Whether an owner/operator, service or sales manager, you are probably under constant scrutiny to ensure peak performance from your HVAC contract sales reps.

This is no more apparent than under the current uncertain economic times. In your efforts to attain this goal of nurturing the best in your sales force, you probably have sought advice in the form of generic sales publications or discussions with peers, either locally or through an association such as the Mechanical Service Contractors of America (MSCA).

Your research and conversations have probably had two results. First, you obtained creative and interesting ideas related to hiring, training, compensation, and job descriptions. Second, you probably determined that there is no outright formula for ensuring success.

The quality of a mechanical service company can typically be measured through the quality of the customer contract base. Service firms with both a high volume in income and numbers of clients, combined with a high retention rate, experience a stable and recurring stream of revenue. For this reason, many HVAC companies have taken the approach that the contract sales rep’s sole measurable task is to generate new contract customers. Once the new contract has been processed and handed to operations, the sales rep’s responsibility with that client has either been minimized or virtually terminated. Why? The conventional thinking is that these highly skilled reps should be freed up to focus on new business rather than servicing existing customers.

However, most of us believe that an initial contract sale is possible due to a sales rep’s ability to quickly build trust with the new client, and then leverage that growing trust into creative and imaginative solutions that provide clear and measurable benefits to the client. If that is the case, is it wise to remove that sales rep from the client relationship?

Perhaps the solution is to modify a sales rep’s measurable objective. The rep’s goals can be in alignment with new contract growth and ensuring the long-term satisfaction of the customer. It is through that growing loyalty that you develop further streams of revenue, margin, profit, and referrals.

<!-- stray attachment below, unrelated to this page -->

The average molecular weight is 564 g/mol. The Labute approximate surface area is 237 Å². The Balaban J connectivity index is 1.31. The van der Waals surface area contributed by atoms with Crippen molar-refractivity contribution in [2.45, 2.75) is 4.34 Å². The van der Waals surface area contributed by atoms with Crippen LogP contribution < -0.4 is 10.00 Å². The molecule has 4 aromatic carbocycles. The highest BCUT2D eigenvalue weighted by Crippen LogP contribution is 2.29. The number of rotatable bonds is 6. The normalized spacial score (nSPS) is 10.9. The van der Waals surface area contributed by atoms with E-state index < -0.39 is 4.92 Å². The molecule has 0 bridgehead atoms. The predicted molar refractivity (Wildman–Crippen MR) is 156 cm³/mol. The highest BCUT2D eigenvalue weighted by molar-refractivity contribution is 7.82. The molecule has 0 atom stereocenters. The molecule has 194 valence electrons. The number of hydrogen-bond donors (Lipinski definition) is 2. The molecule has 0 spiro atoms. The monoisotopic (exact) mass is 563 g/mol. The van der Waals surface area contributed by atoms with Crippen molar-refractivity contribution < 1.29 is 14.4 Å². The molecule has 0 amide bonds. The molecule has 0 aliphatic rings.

Ask yourself the following: Are you providing all of your clients with all of the services that you currently offer? What about additional services that are under development? With even the most basic service software and accounting packages, you should be able to complete an analysis that illustrates how well your team is cross-selling.


The illustration identifies the typical cost of sale for increasing revenue streams from new clients versus existing. The cost of a new sale can be as much as 10 times more than the cost of retaining a client or developing additional streams of revenue from a client.

The lower half of the illustration represents well-established services and the upper half either represents newer services or existing well-established services that a client knows nothing about. It is important to remember that you may well have provided chiller service for the past 10 years, but if a client or a prospect was not aware of this service to them, it’s new!

The left half of the illustration represents existing clients, while the right represents prospects. Look at your existing customers in the lower left portion of the chart. They are using existing, well-established products and services. Are these customers using all of your established services? If not, the promotion and acquisition of these additional revenue streams should represent your lowest cost of sale. It’s possible that the technical people who might be looking after those accounts are doing a great job, but they may not be comfortable seeking additional business from that well-developed relationship. In fact, there may be many reasons why the staff you currently use do not develop the additional revenue streams. Some may say, “I don’t want to be that typical salesman - always trying to upsell.”

Look at the existing customers in the top left square. New products and services you develop and offer to them should be well received by your customers, resulting in an acceptable cost of sale. As stated above be prepared for some of those existing clients to say, “Gee, Bob, I didn’t even know you guys did that!” This comment identifies a separate issue to deal with, but at least you have a receptive listener in the form of an existing satisfied client to discuss this new service offering. This box represents the second lowest cost of sale to your organization.

The lower right box addresses well-established existing products and services marketed to new prospects. These prospects know that your company offers HVAC service (or some other service). If a prospect is not at all familiar with this established service, then that particular prospect would be considered within the cost of sale for the group in the box on the upper right quadrant.

The upper right square represents new products and services you have recently developed and marketed to new prospects. It will also involve established services being marketed to new prospects if they were not aware of the service offering. This category represents the highest cost of sale.

Do a quick analysis of what resources you are applying to each box. In many HVAC service companies the sales reps spend the majority of their time in the last box - the upper left one that represents the highest cost of sale. This strategy may be sound if you believe your existing base is being fully leveraged. If not, consider a temporary or permanent shift in the measurable targets and compensation for those highly skilled new contract sales reps.

Publication date:11/09/2009